There are several different schema of vice and virtue. Aquinas adopted the four cardinal virtues of Plato, justice, courage, temperance and prudence, and added to them the Christian virtues of faith, hope and charity (from St.Paul, 1 Corinthians 13). Other schema include the Seven Deadly Sins and the Seven virtues. For more see Christian philosophy and Biblical law in Christianity.
Ethics in Buddhism are traditionally based on the enlightenedBuddha, or other enlightened beings who followed him. Moral instructions are included in Buddhist scriptures or handed down through tradition. Most scholars of Buddhist ethics thus rely on the examination of Buddhist scriptures, and the use of anthropological evidence from traditional Buddhist societies, to justify claims about the nature of Buddhist ethics.
According to traditional Buddhism, the foundation of Buddhist ethics for laypeople is the Pancasila: no killing, stealing, lying, sexual misconduct, or intoxicants. In becoming a Buddhist, or affirming one's commitment to Buddhism, a layperson is encouraged to vow to abstain from these negative actions. Buddhist monks and nuns take hundreds more such vows (see vinaya).
The sole reliance on traditional formulae or practices, however, can be questioned by Western Buddhists whose main concern is the practical solution of complex moral problems in the modern world. To find a justifiable approach to such problems it may be necessary not just to appeal to the precepts or the vinaya, but to use more basic Buddhist teachings (such as the Middle Way) to aid interpretation of the precepts and find more basic justifications for their usefulness relevant to all human experience. This approach avoids basing Buddhist ethics solely on faith in the Buddha's enlightenment or Buddhist tradition, and may allow more universal non-Buddhist access to the insights offered by Buddhist ethics.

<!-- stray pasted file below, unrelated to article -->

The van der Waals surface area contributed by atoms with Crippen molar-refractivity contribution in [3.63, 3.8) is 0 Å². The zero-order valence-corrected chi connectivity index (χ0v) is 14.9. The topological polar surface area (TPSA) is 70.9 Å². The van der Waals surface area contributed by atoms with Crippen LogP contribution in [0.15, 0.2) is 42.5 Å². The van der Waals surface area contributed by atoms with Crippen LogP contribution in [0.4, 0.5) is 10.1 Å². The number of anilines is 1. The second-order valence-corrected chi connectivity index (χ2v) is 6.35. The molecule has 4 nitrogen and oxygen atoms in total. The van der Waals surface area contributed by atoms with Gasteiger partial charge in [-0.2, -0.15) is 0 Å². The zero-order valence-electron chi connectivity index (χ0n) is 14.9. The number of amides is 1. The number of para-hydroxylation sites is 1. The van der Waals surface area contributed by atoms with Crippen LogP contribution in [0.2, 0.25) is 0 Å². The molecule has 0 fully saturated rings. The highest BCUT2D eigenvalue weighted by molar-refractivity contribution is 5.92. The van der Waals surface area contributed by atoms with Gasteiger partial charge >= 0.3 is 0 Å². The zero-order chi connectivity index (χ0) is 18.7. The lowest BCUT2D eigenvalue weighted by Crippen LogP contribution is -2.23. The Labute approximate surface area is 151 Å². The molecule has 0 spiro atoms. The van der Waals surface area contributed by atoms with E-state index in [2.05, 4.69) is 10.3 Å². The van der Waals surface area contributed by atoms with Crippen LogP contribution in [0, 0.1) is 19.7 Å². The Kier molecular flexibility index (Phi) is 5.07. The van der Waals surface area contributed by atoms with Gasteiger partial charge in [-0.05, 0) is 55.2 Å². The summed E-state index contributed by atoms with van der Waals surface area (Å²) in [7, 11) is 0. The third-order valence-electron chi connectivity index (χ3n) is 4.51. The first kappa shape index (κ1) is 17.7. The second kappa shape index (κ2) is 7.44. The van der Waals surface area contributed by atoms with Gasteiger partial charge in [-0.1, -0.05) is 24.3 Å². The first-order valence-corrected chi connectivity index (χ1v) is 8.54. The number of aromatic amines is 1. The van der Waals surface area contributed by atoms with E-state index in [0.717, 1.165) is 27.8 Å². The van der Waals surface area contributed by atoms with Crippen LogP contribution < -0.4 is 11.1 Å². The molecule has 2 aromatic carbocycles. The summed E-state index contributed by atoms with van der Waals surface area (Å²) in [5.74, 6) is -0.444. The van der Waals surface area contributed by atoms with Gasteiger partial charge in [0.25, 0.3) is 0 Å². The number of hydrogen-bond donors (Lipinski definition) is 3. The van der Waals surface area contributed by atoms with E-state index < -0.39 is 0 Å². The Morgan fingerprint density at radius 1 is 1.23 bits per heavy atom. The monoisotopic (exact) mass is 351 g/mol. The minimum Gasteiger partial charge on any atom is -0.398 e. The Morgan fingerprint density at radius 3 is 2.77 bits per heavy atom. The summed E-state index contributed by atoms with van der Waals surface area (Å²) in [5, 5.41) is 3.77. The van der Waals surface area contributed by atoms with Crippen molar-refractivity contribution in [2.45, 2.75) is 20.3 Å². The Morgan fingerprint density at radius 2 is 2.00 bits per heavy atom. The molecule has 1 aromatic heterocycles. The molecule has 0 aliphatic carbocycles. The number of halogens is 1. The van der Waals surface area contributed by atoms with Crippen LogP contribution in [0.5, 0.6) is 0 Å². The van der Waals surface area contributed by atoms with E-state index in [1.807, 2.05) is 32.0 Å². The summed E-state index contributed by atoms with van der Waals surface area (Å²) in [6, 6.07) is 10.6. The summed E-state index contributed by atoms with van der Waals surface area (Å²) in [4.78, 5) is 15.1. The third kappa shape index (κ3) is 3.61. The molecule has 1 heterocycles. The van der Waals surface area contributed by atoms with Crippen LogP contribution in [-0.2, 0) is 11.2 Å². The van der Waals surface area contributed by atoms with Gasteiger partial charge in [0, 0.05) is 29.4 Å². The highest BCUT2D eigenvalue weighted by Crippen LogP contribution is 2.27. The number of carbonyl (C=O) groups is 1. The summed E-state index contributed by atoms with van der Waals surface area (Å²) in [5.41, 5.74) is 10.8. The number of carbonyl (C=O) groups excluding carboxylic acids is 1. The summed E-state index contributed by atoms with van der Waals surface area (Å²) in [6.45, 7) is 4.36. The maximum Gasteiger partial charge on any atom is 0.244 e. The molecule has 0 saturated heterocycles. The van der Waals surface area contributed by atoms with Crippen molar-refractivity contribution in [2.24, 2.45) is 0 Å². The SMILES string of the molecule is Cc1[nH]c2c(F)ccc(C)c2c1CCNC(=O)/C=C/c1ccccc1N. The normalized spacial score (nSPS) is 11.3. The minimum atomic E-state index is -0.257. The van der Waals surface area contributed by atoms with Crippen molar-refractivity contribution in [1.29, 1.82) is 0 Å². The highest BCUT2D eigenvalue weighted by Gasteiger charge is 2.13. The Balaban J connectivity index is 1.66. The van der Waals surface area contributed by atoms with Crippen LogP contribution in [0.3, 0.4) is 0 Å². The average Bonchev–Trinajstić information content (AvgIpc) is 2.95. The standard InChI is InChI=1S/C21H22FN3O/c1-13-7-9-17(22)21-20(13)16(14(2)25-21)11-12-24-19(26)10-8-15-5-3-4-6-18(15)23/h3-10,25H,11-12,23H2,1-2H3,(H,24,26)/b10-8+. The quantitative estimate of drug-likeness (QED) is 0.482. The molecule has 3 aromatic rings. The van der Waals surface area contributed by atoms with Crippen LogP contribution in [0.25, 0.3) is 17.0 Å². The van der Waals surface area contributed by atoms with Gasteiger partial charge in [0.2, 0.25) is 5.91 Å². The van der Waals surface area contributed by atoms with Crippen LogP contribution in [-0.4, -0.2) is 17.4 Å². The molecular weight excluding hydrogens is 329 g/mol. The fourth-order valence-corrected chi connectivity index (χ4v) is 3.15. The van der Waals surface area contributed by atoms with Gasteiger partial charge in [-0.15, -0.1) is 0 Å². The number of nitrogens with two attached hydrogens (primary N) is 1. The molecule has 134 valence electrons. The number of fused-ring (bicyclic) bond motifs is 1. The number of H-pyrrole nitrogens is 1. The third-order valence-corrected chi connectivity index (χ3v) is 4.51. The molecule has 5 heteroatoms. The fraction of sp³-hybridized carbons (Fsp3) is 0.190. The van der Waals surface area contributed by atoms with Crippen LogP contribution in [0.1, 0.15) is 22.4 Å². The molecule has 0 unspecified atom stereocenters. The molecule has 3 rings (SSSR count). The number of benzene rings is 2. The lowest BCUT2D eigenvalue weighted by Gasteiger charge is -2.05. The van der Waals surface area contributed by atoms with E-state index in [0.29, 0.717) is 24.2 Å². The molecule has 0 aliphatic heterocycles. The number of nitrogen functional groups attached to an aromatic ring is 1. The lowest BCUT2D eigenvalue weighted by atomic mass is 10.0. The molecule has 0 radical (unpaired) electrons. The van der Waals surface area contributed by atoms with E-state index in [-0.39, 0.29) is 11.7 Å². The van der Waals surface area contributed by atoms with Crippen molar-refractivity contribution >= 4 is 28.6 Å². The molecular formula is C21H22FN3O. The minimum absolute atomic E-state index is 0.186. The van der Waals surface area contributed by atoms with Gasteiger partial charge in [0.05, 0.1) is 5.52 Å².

The Buddha provided some basic guidelines for acceptable behavior that are part of the Noble Eightfold Path. The initial percept is non-injury or non-violence to all living creatures from the lowest insect to humans. This precept defines an non-violent attitude toward every living thing. The Buddhist practice of this does not extend to the extremes exhibited by Jainism, but from both the Buddhist and Jain perspectives, non-violence suggests an intimate involvement with, and relationship to, all living things.
Theravada monk Bhikkhu Bodhi has observed:
"Buddhist ethics, as formulated in the five precepts, is sometimes charged with being entirely negative. ... [I]t has to be pointed out that the five precepts, or even the longer codes of precepts promulgated by the Buddha, do not exhaust the full range of Buddhist ethics. The precepts are only the most rudimentary code of moral training, but the Buddha also proposes other ethical codes inculcating definite positive virtues. The Mangala Sutta, for example, commends reverence, humility, contentment, gratitude, patience, generosity, etc. Other discourses prescribe numerous family, social, and political duties establishing the well being of society. And behind all these duties lie the four attitudes called the "immeasurables" — loving-kindness, compassion, sympathetic joy, and equanimity."